- Outsourcing marketing responsibilities can boost internal productivity
- Marketing firms offer new perspectives and proven expertise for immediate contribution
- Finding and leveraging the right firm requires time and careful consideration
Leverage Internal and External Expertise with a Hybrid Solution
It may be that your unique needs require a more creative solution to fill talent gaps. If you find yourself at a crossroads between overloading your team with incremental responsibilities or justifying the investment in a professional marketing firm, consider leveraging both for a hybrid model that meets your team’s cost and bandwidth considerations. This approach maximizes existing resources while filling any remaining gaps with a selection of outsourced tasks.
There is no “one size fits all” approach when it comes to designing a hybrid model to effectively fill your marketing gaps. Some leaders choose to narrow the focus of certain roles and delegate the remaining gaps to outside resources. Others hire a less costly junior position and rely on a seasoned firm to manage strategic oversight for a given period.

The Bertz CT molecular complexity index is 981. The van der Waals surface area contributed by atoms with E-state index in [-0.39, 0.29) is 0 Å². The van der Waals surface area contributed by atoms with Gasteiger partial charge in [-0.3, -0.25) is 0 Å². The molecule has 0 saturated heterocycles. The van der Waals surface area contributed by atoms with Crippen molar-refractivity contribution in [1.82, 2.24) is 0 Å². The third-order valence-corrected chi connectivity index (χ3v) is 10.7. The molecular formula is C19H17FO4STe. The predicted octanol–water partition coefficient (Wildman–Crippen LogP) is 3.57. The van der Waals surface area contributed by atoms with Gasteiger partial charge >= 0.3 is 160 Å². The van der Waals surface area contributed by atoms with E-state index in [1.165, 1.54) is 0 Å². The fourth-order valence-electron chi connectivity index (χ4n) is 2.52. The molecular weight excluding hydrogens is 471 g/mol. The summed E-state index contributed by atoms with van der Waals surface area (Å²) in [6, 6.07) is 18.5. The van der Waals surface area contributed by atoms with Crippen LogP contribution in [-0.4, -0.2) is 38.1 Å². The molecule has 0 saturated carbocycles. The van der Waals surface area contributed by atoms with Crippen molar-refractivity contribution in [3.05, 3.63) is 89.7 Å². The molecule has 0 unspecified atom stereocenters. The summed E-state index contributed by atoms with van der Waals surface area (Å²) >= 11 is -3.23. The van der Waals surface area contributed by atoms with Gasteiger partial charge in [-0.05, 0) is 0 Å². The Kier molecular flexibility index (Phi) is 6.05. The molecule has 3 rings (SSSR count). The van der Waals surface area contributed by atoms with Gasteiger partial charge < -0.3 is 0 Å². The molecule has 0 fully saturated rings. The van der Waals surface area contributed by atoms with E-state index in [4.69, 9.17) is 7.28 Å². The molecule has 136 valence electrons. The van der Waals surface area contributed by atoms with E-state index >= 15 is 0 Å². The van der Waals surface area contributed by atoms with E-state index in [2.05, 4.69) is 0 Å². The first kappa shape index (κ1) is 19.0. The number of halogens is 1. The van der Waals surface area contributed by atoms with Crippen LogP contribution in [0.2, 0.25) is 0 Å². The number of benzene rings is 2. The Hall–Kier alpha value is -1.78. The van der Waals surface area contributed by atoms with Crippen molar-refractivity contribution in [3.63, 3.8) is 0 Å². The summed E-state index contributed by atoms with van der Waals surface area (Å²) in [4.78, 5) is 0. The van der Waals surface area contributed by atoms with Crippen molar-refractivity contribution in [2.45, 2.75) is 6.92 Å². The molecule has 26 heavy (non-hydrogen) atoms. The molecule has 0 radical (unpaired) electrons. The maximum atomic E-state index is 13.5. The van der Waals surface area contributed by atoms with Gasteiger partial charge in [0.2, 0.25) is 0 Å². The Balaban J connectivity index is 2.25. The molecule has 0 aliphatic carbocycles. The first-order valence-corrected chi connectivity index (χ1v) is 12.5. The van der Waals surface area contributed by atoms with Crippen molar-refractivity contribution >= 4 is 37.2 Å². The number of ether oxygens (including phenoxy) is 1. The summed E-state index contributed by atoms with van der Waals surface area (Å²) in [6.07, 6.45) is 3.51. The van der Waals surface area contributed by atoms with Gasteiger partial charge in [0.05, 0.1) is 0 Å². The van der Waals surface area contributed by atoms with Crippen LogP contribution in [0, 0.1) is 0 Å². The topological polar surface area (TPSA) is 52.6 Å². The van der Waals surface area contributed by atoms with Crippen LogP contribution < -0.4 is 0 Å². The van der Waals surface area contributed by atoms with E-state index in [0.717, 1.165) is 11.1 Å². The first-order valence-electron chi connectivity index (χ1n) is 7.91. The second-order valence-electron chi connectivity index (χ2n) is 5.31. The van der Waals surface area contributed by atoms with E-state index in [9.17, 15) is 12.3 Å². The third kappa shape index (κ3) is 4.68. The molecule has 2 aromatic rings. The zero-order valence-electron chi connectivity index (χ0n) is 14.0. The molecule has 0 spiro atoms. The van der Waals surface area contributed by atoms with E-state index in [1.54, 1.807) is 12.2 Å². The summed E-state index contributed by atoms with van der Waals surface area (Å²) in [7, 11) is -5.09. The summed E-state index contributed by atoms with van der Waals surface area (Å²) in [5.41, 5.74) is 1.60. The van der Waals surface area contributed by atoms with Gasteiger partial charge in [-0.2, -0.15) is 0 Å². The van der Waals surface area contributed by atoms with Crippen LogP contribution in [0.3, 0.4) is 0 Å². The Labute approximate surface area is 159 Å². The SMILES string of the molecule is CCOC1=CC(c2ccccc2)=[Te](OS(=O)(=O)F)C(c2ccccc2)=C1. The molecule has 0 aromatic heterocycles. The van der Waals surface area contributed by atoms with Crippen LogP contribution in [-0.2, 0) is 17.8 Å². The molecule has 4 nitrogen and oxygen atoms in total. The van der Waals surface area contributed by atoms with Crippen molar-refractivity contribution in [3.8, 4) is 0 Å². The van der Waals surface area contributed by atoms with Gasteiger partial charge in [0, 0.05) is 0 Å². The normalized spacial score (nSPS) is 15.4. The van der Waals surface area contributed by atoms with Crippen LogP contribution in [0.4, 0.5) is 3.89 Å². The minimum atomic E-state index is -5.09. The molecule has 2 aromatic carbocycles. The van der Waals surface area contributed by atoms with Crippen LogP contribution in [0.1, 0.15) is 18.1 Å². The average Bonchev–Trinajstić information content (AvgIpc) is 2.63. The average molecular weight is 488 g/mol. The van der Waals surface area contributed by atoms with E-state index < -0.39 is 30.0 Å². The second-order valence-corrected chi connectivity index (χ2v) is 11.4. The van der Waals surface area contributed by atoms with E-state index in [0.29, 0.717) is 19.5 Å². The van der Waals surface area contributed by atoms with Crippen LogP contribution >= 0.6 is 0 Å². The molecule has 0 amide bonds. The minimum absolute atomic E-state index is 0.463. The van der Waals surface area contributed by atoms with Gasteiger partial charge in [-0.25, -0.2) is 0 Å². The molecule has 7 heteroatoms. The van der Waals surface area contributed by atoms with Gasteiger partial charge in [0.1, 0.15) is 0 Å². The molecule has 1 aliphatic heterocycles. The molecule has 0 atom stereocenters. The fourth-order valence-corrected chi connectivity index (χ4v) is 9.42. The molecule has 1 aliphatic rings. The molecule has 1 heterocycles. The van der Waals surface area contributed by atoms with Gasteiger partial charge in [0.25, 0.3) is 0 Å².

Regardless, make sure you are taking the best interests of your team, both present and future, to heart. Though it’s easy to rationalize further fragmenting the attention of already stretched-thin resources, be careful not to rationalize that they can maintain an equivalent level of accuracy and effectiveness. To avoid widening the gap in the first place, your internal delegation should not overload your team’s bandwidth, or their expertise.
- A hybrid talent model addresses a mix of cost and bandwidth considerations
- Narrowing functional focus internally for some roles and adding select external supports can improve overall effectiveness
- Finding the right balance of internal resources and cost-saving measures is key to avoid burnout and budget excesses
Thankfully, there are a variety of ways to bridge gaps in marketing talent. Though it’s tempting to turn towards finding some way to keep everything covered with your current team resources, overloading them can put you in a worse position than where you started. Ultimately, the best solution will meet the specific needs of your organization, extend the current capabilities of your team and set you up for long-term success.